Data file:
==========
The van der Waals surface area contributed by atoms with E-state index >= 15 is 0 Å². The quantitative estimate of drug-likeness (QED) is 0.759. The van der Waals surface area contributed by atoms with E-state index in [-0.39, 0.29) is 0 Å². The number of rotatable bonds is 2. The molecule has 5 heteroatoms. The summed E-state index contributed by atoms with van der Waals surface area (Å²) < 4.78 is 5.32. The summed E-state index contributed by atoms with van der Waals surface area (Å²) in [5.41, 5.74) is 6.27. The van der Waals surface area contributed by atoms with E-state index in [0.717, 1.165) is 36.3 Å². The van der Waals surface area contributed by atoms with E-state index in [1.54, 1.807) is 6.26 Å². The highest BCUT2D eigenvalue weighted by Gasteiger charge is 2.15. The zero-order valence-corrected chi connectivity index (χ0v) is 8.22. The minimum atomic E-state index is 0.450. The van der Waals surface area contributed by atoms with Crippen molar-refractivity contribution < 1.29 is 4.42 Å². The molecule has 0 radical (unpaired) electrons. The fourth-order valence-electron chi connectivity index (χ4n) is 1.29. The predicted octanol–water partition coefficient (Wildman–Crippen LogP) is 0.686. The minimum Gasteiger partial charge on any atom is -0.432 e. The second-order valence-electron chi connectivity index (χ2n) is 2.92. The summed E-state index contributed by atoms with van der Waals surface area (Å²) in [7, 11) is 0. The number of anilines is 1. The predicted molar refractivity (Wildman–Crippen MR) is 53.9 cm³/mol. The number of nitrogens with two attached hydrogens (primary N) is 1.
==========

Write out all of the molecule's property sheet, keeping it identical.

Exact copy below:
The van der Waals surface area contributed by atoms with E-state index >= 15 is 0 Å². The quantitative estimate of drug-likeness (QED) is 0.759. The van der Waals surface area contributed by atoms with E-state index in [-0.39, 0.29) is 0 Å². The number of rotatable bonds is 2. The molecule has 5 heteroatoms. The summed E-state index contributed by atoms with van der Waals surface area (Å²) < 4.78 is 5.32. The summed E-state index contributed by atoms with van der Waals surface area (Å²) in [5.41, 5.74) is 6.27. The van der Waals surface area contributed by atoms with E-state index in [0.717, 1.165) is 36.3 Å². The van der Waals surface area contributed by atoms with E-state index in [1.54, 1.807) is 6.26 Å². The highest BCUT2D eigenvalue weighted by Gasteiger charge is 2.15. The zero-order valence-corrected chi connectivity index (χ0v) is 8.22. The minimum atomic E-state index is 0.450. The van der Waals surface area contributed by atoms with Crippen molar-refractivity contribution < 1.29 is 4.42 Å². The molecule has 0 radical (unpaired) electrons. The fourth-order valence-electron chi connectivity index (χ4n) is 1.29. The predicted octanol–water partition coefficient (Wildman–Crippen LogP) is 0.686. The minimum Gasteiger partial charge on any atom is -0.432 e. The second-order valence-electron chi connectivity index (χ2n) is 2.92. The summed E-state index contributed by atoms with van der Waals surface area (Å²) in [7, 11) is 0. The number of anilines is 1. The predicted molar refractivity (Wildman–Crippen MR) is 53.9 cm³/mol. The number of nitrogens with two attached hydrogens (primary N) is 1.